"No intimacy: no revelation. No revelation: no givenness of things." (Henry Bugbee) — On becoming modern "Green Men and Women"?

A modern "Green Man"?
On Sunday I didn't have to give an address because a member of the congregation, Julian Holloway, gave a very fine one indeed entitled "Past Arcadia and Kingdom Come". Ernst Bloch (1885-1977) talks about the need for us to develop an "educated hope" (docta spes). This is especially necessary when it comes to maintaining a genuine hope for a better future world when one can no longer believe in the metaphysical hopes offered up by conventional theism. In his own way (without explicit reference to Bloch I should add) Julian modelled in a very clear way something of this "educated hope" and I found what he said valuable and very uplifting.

Now, because Julian was giving the address this meant that I was given the chance, at the end of Saturday, to spend some time properly to relax with my wife, Susanna, in the shade of the church garden with a cold G&T in our hands. We talked, read and sat quietly for a very pleasant hour.

As is my want I also took a few photos including a few double exposures just for fun. Even Susanna got in on that act and took one of me superimposed on a "Choisya Ternata" that is growing in the garden. It had something of the "Green Man" about it (see photo above) — that strange and evocative symbiosis of human and vegetable, simultaneously and indissolubly Pagan and Christian. In and of itself this might have been no more than a simple, fun image but, because it was created shortly after having read a wonderful passage in a very perceptive essay about Henry Bugbee (1915-1999) entitled "Presence, Memory and Faith" by Steven E. Webb, the photo resonated much more powerfully than it might of done.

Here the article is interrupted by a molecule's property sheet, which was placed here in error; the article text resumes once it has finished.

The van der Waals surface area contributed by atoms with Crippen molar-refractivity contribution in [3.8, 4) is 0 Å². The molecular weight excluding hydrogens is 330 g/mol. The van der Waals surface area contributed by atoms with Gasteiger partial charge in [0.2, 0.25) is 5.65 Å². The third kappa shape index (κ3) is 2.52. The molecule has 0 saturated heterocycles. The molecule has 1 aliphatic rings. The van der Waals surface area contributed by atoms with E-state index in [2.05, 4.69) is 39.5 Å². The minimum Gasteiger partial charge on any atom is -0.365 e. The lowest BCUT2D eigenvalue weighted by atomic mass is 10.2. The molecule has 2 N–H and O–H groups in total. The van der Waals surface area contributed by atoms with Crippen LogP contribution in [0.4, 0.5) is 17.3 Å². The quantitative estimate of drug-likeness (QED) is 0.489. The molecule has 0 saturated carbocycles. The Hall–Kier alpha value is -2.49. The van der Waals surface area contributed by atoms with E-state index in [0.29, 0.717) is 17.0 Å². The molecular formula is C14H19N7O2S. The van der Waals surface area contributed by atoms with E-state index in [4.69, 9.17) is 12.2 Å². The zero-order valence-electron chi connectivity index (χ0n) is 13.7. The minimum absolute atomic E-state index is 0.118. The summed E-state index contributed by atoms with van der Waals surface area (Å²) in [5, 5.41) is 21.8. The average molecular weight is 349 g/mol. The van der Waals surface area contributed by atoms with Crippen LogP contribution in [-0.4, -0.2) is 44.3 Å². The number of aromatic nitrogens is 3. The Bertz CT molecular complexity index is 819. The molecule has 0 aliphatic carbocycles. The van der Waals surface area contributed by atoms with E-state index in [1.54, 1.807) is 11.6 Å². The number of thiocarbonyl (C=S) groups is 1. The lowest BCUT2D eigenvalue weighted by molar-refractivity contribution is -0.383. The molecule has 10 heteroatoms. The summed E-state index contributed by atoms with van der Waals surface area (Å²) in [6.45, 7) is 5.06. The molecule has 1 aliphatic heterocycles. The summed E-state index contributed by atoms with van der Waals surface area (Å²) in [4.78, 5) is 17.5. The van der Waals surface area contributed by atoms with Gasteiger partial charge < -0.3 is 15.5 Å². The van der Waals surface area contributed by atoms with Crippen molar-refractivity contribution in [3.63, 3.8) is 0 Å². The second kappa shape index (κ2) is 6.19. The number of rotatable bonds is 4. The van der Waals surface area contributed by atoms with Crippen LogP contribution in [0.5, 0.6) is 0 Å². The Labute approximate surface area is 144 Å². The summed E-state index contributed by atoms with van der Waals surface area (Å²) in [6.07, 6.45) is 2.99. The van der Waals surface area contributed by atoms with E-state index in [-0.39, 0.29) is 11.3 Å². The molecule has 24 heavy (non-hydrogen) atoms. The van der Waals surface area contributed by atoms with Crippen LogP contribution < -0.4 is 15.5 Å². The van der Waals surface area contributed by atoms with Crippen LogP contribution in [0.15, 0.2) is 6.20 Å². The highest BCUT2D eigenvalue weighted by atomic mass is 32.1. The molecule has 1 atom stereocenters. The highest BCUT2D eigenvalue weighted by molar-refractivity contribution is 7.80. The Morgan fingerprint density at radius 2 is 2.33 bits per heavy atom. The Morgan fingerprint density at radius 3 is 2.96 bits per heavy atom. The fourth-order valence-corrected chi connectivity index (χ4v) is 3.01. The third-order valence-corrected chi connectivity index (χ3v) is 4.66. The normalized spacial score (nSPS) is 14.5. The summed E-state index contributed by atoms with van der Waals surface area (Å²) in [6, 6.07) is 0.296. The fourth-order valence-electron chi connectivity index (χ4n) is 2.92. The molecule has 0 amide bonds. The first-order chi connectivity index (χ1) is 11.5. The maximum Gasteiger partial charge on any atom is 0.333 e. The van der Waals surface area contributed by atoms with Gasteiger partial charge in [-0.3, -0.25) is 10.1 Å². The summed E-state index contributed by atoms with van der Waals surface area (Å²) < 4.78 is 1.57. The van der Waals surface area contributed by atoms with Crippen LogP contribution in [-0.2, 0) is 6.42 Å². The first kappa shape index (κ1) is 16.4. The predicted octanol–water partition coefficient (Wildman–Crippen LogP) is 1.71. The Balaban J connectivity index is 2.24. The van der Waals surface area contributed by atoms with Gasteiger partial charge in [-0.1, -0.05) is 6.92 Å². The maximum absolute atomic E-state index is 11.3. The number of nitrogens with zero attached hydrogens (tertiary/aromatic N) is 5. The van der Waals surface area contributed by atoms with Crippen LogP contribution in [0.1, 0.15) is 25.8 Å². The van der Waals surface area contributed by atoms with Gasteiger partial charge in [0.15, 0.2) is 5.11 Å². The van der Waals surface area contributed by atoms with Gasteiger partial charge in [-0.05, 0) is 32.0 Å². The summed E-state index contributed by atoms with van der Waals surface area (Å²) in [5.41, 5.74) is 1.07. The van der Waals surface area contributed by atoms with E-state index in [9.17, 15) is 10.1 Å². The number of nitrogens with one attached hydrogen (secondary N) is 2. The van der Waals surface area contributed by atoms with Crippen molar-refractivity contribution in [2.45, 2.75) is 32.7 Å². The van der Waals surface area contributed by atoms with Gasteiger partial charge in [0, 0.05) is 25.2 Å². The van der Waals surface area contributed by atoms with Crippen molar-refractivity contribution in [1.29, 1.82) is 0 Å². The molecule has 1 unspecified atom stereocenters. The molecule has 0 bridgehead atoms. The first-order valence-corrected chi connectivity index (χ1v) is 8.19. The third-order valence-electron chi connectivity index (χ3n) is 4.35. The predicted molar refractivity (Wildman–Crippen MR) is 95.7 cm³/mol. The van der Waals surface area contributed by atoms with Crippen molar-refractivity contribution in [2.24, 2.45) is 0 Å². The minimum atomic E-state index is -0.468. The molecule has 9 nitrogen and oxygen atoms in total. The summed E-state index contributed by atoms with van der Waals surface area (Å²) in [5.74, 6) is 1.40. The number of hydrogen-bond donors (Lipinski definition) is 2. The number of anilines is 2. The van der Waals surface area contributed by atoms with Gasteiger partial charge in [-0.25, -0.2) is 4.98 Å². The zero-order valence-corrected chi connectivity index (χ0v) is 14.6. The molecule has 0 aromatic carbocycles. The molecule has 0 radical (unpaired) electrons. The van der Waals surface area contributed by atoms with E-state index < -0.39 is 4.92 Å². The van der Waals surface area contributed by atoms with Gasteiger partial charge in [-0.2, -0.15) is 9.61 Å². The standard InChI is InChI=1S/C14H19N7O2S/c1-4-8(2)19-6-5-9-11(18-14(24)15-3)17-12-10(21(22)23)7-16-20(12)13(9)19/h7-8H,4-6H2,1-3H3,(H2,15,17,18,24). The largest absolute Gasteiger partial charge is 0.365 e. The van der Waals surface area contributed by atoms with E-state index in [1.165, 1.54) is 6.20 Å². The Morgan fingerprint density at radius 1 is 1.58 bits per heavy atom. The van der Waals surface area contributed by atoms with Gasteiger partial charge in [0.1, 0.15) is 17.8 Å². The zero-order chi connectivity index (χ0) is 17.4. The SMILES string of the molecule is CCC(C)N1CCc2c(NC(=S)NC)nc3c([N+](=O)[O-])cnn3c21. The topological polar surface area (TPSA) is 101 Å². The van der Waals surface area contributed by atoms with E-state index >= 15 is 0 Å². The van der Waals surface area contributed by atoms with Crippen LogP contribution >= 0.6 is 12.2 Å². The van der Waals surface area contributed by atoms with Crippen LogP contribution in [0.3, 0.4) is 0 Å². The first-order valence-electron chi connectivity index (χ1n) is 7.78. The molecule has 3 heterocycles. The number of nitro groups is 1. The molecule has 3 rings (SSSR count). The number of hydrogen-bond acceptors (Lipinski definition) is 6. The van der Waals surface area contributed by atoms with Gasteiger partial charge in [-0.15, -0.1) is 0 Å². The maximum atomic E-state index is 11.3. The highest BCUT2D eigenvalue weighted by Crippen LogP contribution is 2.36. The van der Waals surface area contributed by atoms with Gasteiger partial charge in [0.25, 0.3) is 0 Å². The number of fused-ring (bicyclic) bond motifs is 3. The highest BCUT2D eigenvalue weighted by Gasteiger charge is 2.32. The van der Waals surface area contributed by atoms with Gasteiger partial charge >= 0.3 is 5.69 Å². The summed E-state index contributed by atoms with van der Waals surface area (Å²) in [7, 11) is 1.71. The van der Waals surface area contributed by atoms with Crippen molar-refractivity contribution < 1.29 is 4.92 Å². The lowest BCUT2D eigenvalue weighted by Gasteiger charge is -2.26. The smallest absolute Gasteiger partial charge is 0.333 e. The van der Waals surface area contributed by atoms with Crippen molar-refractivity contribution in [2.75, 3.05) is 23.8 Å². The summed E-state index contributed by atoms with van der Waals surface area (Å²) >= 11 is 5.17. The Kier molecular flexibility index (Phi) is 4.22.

Webb's words sent me excitedly back to their source in the Inward Morning. Bugbee's words there seem to me to offer us one way we might understand what it would take to become in our own, naturalistic (i.e. non-supernaturalistic) age, Green Men and Women, creatures intimately participating with all other things:

". . . the truth of the independence of things should not lead us to succumb to a sense of isolation and insularity among independent existents. The independence of things is not warrant for an objectivizing mode of thought about them, for taking an abstract point of view toward them and ourselves. For concretely, experience of the presence of things is also complete intimacy with them, the opposite of estrangement from them and ourselves. The gift of things in their independence is also the gift of ourselves together with them. And here [Gabriel] Marcel seems to me very clear and just right: In the experience of presence that estrangement between self and other, that tension between self and other, which supports the representation of the other as over against the self, that estrangement and that tension are dissolved. To be aware of the other as a presence in its independence is an experience of participation in reality with the other, and such experience concretely resists the reduction of the independence of the other to the terms of objectivity (the German term for objectivity, once again, seems most precise: Gegenständlichleit: "standing-over-against-ness") (Inward Morning p. 164).
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